Monday, 11 March 2013

Weekly Gossip

Here is your bookish new from the past week.

I'm going to start up with an acquisition this week, because it's HUGE! You know Liz de Jager? The awesome lady who was one of the three bloggers over at My Fvourite Books when it was still running? Well she's only gone and got herself a publisher - Tor!

Pan Macmillan’s Tor imprint is delighted to announce the acquisition at auction of an exciting young adult trilogy – by blogger-turned-author Liz de Jager. Senior Commissioning Editor Bella Pagan bought World Rights, excluding USA/Canada, via Juliet Mushens of the Agency group and the series starts with The Blackhart Legacy. The books are contemporary YA urban fantasies set in our world, but here fairytale legends exist. And only one family – the Blackharts – are able to see fae interlopers, never mind fight them. Part Artemis Fowl, part Brothers Grimm, this is a rollicking and original read from a fresh new voice in YA fiction. This will be perfect for fans of Cassandra Clare, Sarah Reese Brennan and Melissa Marr.



Read more of this awesome news on the press release, and on Liz's website.

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More acquisition news, this time from Strange Chemistry, who have signed Rachel Neumeier with her YA novel Black Dog.

About Black Dog

Natividad is Pure, one of the rare girls born able to wield magic. Pure magic can protect humans against the supernatural evils they only half-acknowledge - the blood kin or the black dogs. In rare cases - like for Natividad's father and older brother - Pure magic can help black dogs find the strength to control their dark powers.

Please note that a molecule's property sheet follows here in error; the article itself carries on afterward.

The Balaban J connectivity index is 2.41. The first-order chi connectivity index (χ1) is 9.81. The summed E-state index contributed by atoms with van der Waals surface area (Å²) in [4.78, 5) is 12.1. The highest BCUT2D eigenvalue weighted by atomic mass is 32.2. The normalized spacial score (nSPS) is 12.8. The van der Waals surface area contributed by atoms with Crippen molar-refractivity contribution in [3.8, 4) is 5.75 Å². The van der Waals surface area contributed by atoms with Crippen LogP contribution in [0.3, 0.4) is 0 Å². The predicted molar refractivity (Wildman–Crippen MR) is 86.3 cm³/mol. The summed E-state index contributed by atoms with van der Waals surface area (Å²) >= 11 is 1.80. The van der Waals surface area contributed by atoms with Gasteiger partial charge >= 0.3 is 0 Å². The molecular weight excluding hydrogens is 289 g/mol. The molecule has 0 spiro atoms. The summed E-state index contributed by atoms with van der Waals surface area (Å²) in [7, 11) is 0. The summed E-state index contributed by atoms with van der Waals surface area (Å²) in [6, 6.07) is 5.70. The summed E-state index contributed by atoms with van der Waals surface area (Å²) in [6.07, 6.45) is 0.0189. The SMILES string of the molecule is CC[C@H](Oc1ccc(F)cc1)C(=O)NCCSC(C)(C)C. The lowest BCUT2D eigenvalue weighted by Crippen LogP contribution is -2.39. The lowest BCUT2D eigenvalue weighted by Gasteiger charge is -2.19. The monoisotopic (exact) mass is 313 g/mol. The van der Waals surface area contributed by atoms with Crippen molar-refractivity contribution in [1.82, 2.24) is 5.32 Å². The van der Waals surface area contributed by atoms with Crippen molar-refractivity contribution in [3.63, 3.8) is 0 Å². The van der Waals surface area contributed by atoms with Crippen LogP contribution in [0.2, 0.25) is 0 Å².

But before Natividad's mother can finish teaching her magic their enemies find them. Their entire village in the remote hills of Mexico is slaughtered by black dogs. Their parents die protecting them. Natividad and her brothers must flee across a strange country to the only possible shelter: the infamous black dogs of Dimilioc, who have sworn to protect the Pure.

In the snowy forests of Vermont they are discovered by Ezekiel Korte, despite his youth the strongest black dog at Dimilioc and the appointed pack executioner. Intrigued by Natividad he takes them to Dimilioc instead of killing them.

Now they must pass the tests of the Dimilioc Master. Alejandro must prove he can learn loyalty and control even without his sister's Pure magic. Natividad's twin Miguel must prove that an ordinary human can be more than a burden to be protected. And even at Dimilioc a Pure girl like Natividad cannot remain unclaimed to cause fighting and distraction. If she is to stay she must choose a black dog mate.

But, first, they must all survive the looming battle.


Doesn't it sound awesome?! Read the press release for more information.

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There are some great events with YA authors taking place at The Sunday Times Oxford Literary Festival later this month. Take a look at these!

ARE YOU YOUNG ENOUGH TO BE PUBLISHED?